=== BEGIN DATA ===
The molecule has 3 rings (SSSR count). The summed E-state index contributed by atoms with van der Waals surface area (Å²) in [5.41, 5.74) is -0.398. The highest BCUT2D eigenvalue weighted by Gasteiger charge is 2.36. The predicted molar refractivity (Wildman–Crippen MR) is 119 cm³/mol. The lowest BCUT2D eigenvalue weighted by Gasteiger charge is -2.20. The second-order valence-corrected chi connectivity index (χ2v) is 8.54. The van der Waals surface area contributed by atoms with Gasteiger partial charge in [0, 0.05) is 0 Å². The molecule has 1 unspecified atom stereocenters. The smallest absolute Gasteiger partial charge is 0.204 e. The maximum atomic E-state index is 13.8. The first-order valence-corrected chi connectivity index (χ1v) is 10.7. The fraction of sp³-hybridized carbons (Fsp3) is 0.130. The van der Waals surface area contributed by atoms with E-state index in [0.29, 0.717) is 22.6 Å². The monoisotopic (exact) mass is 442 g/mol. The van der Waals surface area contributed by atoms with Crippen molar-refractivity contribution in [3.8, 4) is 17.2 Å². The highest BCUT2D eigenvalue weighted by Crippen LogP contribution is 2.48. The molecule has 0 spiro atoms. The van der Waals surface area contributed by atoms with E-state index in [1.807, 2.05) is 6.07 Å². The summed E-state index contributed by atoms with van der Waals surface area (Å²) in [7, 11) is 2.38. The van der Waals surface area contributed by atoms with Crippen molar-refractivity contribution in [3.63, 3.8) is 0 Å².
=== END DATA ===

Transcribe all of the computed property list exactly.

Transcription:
The molecule has 3 rings (SSSR count). The summed E-state index contributed by atoms with van der Waals surface area (Å²) in [5.41, 5.74) is -0.398. The highest BCUT2D eigenvalue weighted by Gasteiger charge is 2.36. The predicted molar refractivity (Wildman–Crippen MR) is 119 cm³/mol. The lowest BCUT2D eigenvalue weighted by Gasteiger charge is -2.20. The second-order valence-corrected chi connectivity index (χ2v) is 8.54. The van der Waals surface area contributed by atoms with Gasteiger partial charge in [0, 0.05) is 0 Å². The molecule has 1 unspecified atom stereocenters. The smallest absolute Gasteiger partial charge is 0.204 e. The maximum atomic E-state index is 13.8. The first-order valence-corrected chi connectivity index (χ1v) is 10.7. The fraction of sp³-hybridized carbons (Fsp3) is 0.130. The van der Waals surface area contributed by atoms with E-state index in [0.29, 0.717) is 22.6 Å². The monoisotopic (exact) mass is 442 g/mol. The van der Waals surface area contributed by atoms with Crippen molar-refractivity contribution in [3.8, 4) is 17.2 Å². The highest BCUT2D eigenvalue weighted by Crippen LogP contribution is 2.48. The molecule has 0 spiro atoms. The van der Waals surface area contributed by atoms with E-state index in [1.807, 2.05) is 6.07 Å². The summed E-state index contributed by atoms with van der Waals surface area (Å²) in [7, 11) is 2.38. The van der Waals surface area contributed by atoms with Crippen molar-refractivity contribution in [3.63, 3.8) is 0 Å².